Park City senior Sydney LaPine ready to finish strong on the cross-country course
When Sydney LaPine was growing up, running was what her family did. In the third grade, LaPine remembers her parents going for long runs and asking if she wanted to join, to which she would reply with an emphatic “yes.”
Nine years later, the Park City High School senior is still running on the Miners’ girls cross-country team.
“I knew I wanted to run for the high school so it was just waiting till I was in the ninth grade and could do so,” said LaPine, who moved to Park City from Bend, Oregon, in sixth grade. “But it’s definitely been a roller coaster ride since running in high school. … From a great freshman year to a rough sophomore year and injuries during my junior year, it’s been rough and fun at the same time.”
LaPine wasn’t joking when she was talking about the rough times.
After a freshman campaign in which LaPine showed great promise according to coach Steve Cuttitta, the next two years were filled with mental and physical pain.
Her sophomore year, LaPine was unable to make gains on her runs and in training as she battled stress fractures in her shin. Regardless of how hard or long she trained, LaPine never saw the results pan out, which left her struggling mentally. Then, in her junior year, she entered a dark place as another stress fracture left her unable to compete for the Miners once again.
“It was bad, really bad for me because I just didn’t know what to do without running,” LaPine said. “It honestly felt like a part of me of me was missing. …What I used as an outlet to relieve stress and get my head right was taken away and I felt lost.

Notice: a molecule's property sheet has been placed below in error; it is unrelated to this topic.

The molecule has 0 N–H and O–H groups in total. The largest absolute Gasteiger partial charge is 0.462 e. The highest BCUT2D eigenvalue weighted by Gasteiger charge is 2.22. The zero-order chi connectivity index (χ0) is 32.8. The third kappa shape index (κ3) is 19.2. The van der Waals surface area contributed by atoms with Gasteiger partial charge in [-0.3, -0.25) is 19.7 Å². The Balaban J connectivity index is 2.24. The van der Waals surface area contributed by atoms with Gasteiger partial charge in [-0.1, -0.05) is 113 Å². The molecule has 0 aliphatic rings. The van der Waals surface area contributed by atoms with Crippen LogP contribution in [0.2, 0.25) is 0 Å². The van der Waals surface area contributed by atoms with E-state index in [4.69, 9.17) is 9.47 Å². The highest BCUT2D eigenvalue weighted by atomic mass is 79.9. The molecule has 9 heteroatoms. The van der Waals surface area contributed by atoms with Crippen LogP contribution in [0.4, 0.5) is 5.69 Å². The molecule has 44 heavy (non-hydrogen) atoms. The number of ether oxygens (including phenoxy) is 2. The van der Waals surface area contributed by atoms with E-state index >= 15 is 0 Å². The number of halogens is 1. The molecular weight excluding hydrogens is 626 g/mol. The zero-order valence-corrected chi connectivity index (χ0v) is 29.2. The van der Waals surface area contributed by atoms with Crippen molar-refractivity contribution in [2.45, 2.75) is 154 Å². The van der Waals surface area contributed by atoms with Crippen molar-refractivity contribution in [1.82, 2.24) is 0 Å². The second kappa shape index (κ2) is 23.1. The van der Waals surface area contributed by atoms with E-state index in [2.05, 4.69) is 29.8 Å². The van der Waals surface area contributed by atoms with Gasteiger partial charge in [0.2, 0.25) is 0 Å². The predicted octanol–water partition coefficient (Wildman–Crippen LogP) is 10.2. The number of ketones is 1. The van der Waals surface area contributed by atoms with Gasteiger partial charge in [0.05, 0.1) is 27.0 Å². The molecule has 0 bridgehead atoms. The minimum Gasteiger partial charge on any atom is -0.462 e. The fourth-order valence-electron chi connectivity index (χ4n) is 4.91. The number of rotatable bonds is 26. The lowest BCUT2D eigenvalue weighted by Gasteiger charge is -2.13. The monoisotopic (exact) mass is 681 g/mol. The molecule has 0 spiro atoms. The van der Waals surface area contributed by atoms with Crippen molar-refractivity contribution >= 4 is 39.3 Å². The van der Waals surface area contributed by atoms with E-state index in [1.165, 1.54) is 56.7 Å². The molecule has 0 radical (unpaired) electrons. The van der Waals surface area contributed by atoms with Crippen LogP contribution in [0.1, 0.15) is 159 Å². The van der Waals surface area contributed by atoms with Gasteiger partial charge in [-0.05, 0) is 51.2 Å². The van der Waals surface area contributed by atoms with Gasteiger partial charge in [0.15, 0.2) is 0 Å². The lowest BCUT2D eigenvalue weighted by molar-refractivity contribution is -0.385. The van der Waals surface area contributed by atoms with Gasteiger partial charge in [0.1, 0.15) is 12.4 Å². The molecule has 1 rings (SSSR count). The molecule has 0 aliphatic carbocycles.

“It was all really hard to deal with and almost led to something that I would’ve regretted for sure if I would’ve done it.”
This past winter, after not being able to run for the Miners, LaPine seriously considered giving up running. According to her, she wasn’t having any fun and it was becoming more of a burden to her. Despite getting healthy enough to go for minimal runs, those would often leave LaPine with heavy legs and severely out of breath, things she was not accustomed to.
But a conversation between LaPine’s dad and Mac Brown of the Park City Hospital’s LiVe Well Center in late spring of this year changed everything for her. Through the encouragement of Brown and the stubbornness of her dad, LaPine went and got her blood tested.
“Brown said we should get my blood tested because he said, based on my issues, that it sounded like I could have iron deficiency problems,” LaPine said. “Once we got the results and figured out that’s what the problem was, it was such a massive relief. I mean, I knew what was causing my recovery issues and probably led to the injuries, but now it was fixable so the feeling was indescribable.”
Despite the results of the test, LaPine still took a month off before the beginning of summer. But before she got back into running, LaPine began taking iron pills three times a day and started to feel like her old self again.
Now she’s back to running hard and pushing herself past her own limitations. She’s feeling sore and tight again, but for all of the right reasons.
“It was so great because I got to run two-a-days all summer and finally felt right again, like I did my freshman year,” LaPine said. “I love to run again, and I’m finding myself with the ability to kick late in races instead of barely being able to finish. It’s hard not to think about what could’ve been if I would’ve figured this out earlier, but I’m just so happy to be back that I don’t care about the past.”
LaPine recently took seventh at the Timpview Invite on Oct. 2, setting a personal record by finishing the 5,000-meter race in 19 minutes and 32.7 seconds. In her final season as a Miner, LaPine is hoping to lead Park City to the state tournament, a race she believes would be the ultimate ending point for her high school career.
“I’m feeling a whole lot better and my training is now really paying off,” LaPine said. “We have a really solid group of girls, so I’m excited for the region and state championships. I think we really have a great chance to do well, and for me personally, I just want to continue to get faster and enjoy the end of this.”
Editor’s note: Sydney LaPine is a news intern for The Park Record.
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Dave Hanscom announced last month he was retiring as volunteer race director of the Wasatch Citizens Series after 30 years in the position.